Palm Plant Care

Overview

Though palm trees can beautify a tropical-looking landscape and even be used as indoor house plants in colder climates, they often require some very specific care. You must choose the proper variety for your location and consider watering, fertilizer and many other issues in order for the palm tree to enjoy optimum growth and long life.

Cold Tolerance

One important thing to consider is cold tolerance. Although there is a popular notion that palm trees cannot tolerate freezing temperatures, some can survive below-freezing temperatures for many hours before showing any ill effects. Some can even endure a little snow. The needle palm (Rhapidophyllum hystrix) is one of these more cold-tolerant varieties. Many others can withstand temperatures in the mid-20s for at least several hours.

Indoor Tolerance

If you are looking for an indoor potted palm, at least for part of the year, then tree selection is also very important. Most palms are not suited for pots and will quickly outgrow them. Unlike some other plants, the pot will not stop the tree's growth. Pygmy date palms (Phoenix Roebelenii), are popular indoor and outdoor palms. If using a palm as an indoor potted plant, check with your nursery to make sure the species you choose is appropriate.

Light

While the image of palm trees swaying on the beach in full sunlight is the romanticized stereotype, not all palms prefer or thrive in full sunlight. The pygmy date palm, for example, prefers partial shade. Coconut palms (Cocos nucifera), do well in full light conditions.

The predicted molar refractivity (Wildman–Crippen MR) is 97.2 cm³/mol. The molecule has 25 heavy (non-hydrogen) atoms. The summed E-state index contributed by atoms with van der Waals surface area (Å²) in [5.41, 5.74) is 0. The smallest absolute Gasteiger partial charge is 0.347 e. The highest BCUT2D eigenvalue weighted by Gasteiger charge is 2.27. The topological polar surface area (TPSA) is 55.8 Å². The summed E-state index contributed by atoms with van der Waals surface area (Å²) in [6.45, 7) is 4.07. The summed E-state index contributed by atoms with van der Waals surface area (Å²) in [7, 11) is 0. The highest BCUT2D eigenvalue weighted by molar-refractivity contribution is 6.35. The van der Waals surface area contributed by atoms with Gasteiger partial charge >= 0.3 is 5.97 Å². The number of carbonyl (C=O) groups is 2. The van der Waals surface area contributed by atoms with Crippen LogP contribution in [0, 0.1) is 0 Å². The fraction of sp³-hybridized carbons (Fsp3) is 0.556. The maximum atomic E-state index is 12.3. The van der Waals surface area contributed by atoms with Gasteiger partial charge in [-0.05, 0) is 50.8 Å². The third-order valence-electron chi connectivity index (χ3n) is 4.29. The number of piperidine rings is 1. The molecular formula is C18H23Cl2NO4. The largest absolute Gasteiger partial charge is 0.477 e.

Soil

Most palm trees prefer a well-drained soil with a slightly acidic pH. Soils that tend to retain moisture, such as those that are heavily organic or clay, could promote root rot, a potentially fatal condition for the tree. You may wish to provide additional nutrients through the use of palm fertilizers if the tree seems to be suffering from a lack of nutrients. This is indicated by poor growth, yellow or brown fronds and drooping fronds.

Water

Related somewhat to the root rot issue is the amount of water a palm tree needs. In their native habitat, most are accustomed to frequent rains that do not stay in the soil long. Therefore, to protect the root system, it is often best to water the tree as soon as the soil is dry to the touch.

Keywords: palm tree basics, caring for palms, planting palms, watering palms, growing palm trees

About this Author

Kenneth Black has been a freelance writer since 2008. He currently works as a staff writer for "The Times Republican" in Central Iowa. He has written extensively on a variety of topics, including business, politics, family life and travel. Black holds a bachelor's degree in business marketing from the University of Phoenix.